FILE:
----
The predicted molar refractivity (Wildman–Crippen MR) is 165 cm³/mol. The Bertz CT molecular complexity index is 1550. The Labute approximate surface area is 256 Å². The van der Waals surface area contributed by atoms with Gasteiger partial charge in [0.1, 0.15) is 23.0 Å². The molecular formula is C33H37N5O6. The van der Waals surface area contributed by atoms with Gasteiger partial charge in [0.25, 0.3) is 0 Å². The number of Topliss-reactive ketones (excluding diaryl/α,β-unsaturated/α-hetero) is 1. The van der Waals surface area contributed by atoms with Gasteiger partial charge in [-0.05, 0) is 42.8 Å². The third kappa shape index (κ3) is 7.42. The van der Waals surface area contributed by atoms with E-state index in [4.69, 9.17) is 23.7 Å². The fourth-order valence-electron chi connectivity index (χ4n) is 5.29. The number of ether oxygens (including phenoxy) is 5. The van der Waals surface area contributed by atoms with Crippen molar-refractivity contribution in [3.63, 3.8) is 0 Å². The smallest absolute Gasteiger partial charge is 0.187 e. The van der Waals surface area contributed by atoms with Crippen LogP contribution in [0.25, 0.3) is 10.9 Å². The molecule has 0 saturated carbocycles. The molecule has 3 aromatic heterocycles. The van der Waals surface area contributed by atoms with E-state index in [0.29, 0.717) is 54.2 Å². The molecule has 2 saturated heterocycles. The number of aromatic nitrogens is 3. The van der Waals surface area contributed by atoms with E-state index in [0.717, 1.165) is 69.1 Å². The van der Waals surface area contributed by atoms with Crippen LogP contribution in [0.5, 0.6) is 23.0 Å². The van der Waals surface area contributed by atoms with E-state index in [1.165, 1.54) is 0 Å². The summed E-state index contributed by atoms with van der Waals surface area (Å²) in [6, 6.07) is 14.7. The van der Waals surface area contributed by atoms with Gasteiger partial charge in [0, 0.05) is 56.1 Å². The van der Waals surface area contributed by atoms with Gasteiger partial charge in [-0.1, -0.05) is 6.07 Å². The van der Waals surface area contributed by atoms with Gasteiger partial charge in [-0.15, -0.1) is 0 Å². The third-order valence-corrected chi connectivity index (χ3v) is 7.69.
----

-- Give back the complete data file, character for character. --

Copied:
The predicted molar refractivity (Wildman–Crippen MR) is 165 cm³/mol. The Bertz CT molecular complexity index is 1550. The Labute approximate surface area is 256 Å². The van der Waals surface area contributed by atoms with Gasteiger partial charge in [0.1, 0.15) is 23.0 Å². The molecular formula is C33H37N5O6. The van der Waals surface area contributed by atoms with Gasteiger partial charge in [0.25, 0.3) is 0 Å². The number of Topliss-reactive ketones (excluding diaryl/α,β-unsaturated/α-hetero) is 1. The van der Waals surface area contributed by atoms with Gasteiger partial charge in [-0.05, 0) is 42.8 Å². The third kappa shape index (κ3) is 7.42. The van der Waals surface area contributed by atoms with E-state index in [4.69, 9.17) is 23.7 Å². The fourth-order valence-electron chi connectivity index (χ4n) is 5.29. The number of ether oxygens (including phenoxy) is 5. The van der Waals surface area contributed by atoms with Crippen molar-refractivity contribution in [3.63, 3.8) is 0 Å². The smallest absolute Gasteiger partial charge is 0.187 e. The van der Waals surface area contributed by atoms with Crippen LogP contribution in [0.25, 0.3) is 10.9 Å². The molecule has 0 saturated carbocycles. The molecule has 3 aromatic heterocycles. The van der Waals surface area contributed by atoms with E-state index in [0.29, 0.717) is 54.2 Å². The molecule has 2 saturated heterocycles. The number of aromatic nitrogens is 3. The van der Waals surface area contributed by atoms with E-state index in [0.717, 1.165) is 69.1 Å². The van der Waals surface area contributed by atoms with Crippen LogP contribution in [0.5, 0.6) is 23.0 Å². The van der Waals surface area contributed by atoms with E-state index in [1.165, 1.54) is 0 Å². The summed E-state index contributed by atoms with van der Waals surface area (Å²) in [6, 6.07) is 14.7. The van der Waals surface area contributed by atoms with Gasteiger partial charge in [0, 0.05) is 56.1 Å². The van der Waals surface area contributed by atoms with Gasteiger partial charge in [-0.1, -0.05) is 6.07 Å². The van der Waals surface area contributed by atoms with Gasteiger partial charge in [-0.15, -0.1) is 0 Å². The third-order valence-corrected chi connectivity index (χ3v) is 7.69.